At the same time as I was critiquing Dougherty, I really felt that I could relate to Dougherty's makers. I'm writing this blog post on a Chromebook Pixel that I "hacked" (quotes because all I really did was run a script) with the help of an online community of enthusiasts. It now runs GalliumOS, a GNU/Linux OS based on Xubuntu, which is itself based on Debian. The trackpad sensitivity annoys me, in part because Linux trackpad drivers and firmware have historically suffered, so if I wanted to I could rewrite the driver with better palm detection and publish it back out to the community (after I learn how to do that, with even more help from the community).

Obligatory proof with bonus cat

Speaking of my laptop's OS, one thing that stuck out to me was the absence of GNU/Linux (cue pedantic Richard Stallman email/soundbite). Dougherty mentions MIT, Woz and Jobs, and the computer hackers without bringing up Stallman, Torvalds, or the place of DIY operating systems in building today's maker culture. By most metrics, Linux is the most common OS in the world, thanks in no small part to its use in Internet of Things (IoT) devices and the Android operating system, yet it hasn't even been named.

On the other hand, I was happy that punks and zines got a mention. I think punk activities (particularly zine-making) present a great entry point into making as a practice, and I'm really interested in the lens of making as resistance.

Wrapping Up

Dale Dougherty has done impressive work with making and maker culture in the United States. As much as I've critiqued some of his limitations, I found his TED talk and book introduction inspiring. I found myself going off on tangents throughout my reading and writing, thinking about projects I'd like to try and searching for resources on different topics. I also found ample opportunities for critical engagement, and I'm looking forward to diving deeper into makers, makerspaces, and all the stuff outside anyone's definition.

Interesting Guides And Tutorials

I intend to update this list throughout the semester as I dig up new and interesting resources. If I try any of them out myself, I'll link to a separate blog post.


  • Raspberry Pi touchscreen photo booth (video by Make:):
  • Raspberry Pi photo booth (tutorial by Adafruit):
  • Dirkon card stock pinhole camera:
  • DSLR pinhole lens:


  • Quick perspective aid with a paperclip and piece of string:


  • Increasing the range of an ESP8266 with a duct tape dish:

Monday, January 9, 2017

1. Book Review: DIY Citizenship


DIY Citizenship: Critical Making and Social Media investigates "DIY" in its many facets through essays in four parts. Each part centers around a relevant theme in DIY: activism, making, design, and media. Importantly, the editors begin with a nuanced discussion of both DIY and citizenship, terms carrying a great deal of (exclusionary) context. For instance, citizenship is often a loaded term implying an in-group and an out-group, emphasizing rights granted by a state. DIY has often belonged to white masculinity. But the editors make a compelling case for the use of these terms and frame the critical perspective their contributors take.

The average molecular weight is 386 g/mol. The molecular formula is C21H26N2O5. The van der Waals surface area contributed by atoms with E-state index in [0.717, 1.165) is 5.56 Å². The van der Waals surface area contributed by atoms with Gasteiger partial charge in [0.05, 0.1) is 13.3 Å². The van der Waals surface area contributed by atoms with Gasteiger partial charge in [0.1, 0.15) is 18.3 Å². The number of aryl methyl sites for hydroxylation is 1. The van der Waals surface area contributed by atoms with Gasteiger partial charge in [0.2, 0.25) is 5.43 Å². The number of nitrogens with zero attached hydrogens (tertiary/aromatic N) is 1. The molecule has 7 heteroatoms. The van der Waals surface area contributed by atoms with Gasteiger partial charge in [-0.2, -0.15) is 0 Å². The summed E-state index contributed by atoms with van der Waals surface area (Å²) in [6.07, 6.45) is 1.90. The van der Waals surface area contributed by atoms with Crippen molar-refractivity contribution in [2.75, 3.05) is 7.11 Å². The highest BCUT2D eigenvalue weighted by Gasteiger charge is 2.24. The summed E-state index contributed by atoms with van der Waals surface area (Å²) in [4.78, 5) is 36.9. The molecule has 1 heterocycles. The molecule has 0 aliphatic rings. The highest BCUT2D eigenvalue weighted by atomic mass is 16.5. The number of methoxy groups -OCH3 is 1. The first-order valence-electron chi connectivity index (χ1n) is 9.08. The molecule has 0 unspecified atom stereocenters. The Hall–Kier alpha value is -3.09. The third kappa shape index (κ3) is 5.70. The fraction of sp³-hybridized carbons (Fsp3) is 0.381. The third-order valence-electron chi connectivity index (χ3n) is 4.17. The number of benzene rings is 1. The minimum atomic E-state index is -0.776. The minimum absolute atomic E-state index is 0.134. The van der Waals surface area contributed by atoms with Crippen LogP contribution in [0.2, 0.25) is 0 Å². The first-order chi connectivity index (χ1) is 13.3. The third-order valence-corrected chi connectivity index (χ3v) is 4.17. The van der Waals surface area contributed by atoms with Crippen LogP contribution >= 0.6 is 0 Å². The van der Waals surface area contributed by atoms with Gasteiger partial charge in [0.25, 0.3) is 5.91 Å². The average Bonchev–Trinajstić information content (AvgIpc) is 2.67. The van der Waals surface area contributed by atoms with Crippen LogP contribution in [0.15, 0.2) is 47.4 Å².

The contributors to DIY Citizenship come from a variety of backgrounds and provide a critical analysis of ways DIY citizenship is enacted. Some, like media/fan scholar Henry Jenkins, discuss the successes of fan-led movements translating into global activism. Others investigate the limitations of ubiquitous technology in enacting social change, such as social media platforms, and the problems presented by fake news (very timely).

Overall, the idea of "DIY" is examined through many lenses. Some argue that the term "makers" has become mainstream, while craftivists, zine makers, and hackers are given equal space. DIY isn't restricted to the highly skilled or professionals repurposing their skills for volunteerism. Some of the groups discussed, like the Pandora radio collective, specifically privilege participation over experience.

DIY Citizenship is a broad look at a specific cultural moment, but even with the number of contributions it still cannot cover all angles. Although it's only two years old, the book in some ways feels dated already - though that is partially due to some contributions from long-time DIYers providing a retrospective. Thoroughly recommended.

The book's merits for SI 636

I would absolutely recommend DIY Citizenship to other students of 636. While the "citizenship" aspect is quite prominent in some parts, the book serves as a good introduction into several facets of DIY/making, and I think speaks well to the "-spaces" part of makerspaces (in that communities are front-and-center, and I think they become inextricable from the physical spaces in many contexts). It feels more academic than the punk origins of many of the movements featured, but it succeeds in using that positioning well to provide deliberate study.

The book's perspective

DIY Citizenship is very obviously an academic essay collection. The editors themselves have been involved in DIY and activism from an academic perspective for years, and their contributors have an incredible range of experiences and training. That can make it feel scattered or distant at times, but the personal involvement comes through in some contributions.

Tools/materials/products for makers

This book includes so many things! It's almost impossible to narrow down to a reasonable length for this review. Some examples include printable vinyl stickies to redact information from driver's licenses, gardening, radio transmitters, soldering, knitting, social media, and user studies.

Kinds of makers

The kinds of makers included are, as with tools above, extremely broad. One group featured in the first part is the Pandora radio collective: former radio pirates, they helped teach basic electronics in communities while setting up low-power FM (LPFM) radio stations. Others, like the license plate stickes or the GrowBot, come from an academic context. Henry Jenkins profiles Harry Potter fans and their social justice campaigns, which doesn't address making related to those campaigns but rather in the general fan community.

Making defined

DIY Citizenship doesn't settle on a single definition of making, which I think is a good stance to take. They succeed in capturing the nuances of the term pretty well (which is a big challenge). They acknowledge many different pedigrees for the term, from the "weekend warrior" to the punk zine maker. The most important specific point they make is that the Y in DIY is often plural: do it yourselves. Making is rarely done in a vacuum, and certainly through the lens of activism it is a necessarily communal activity.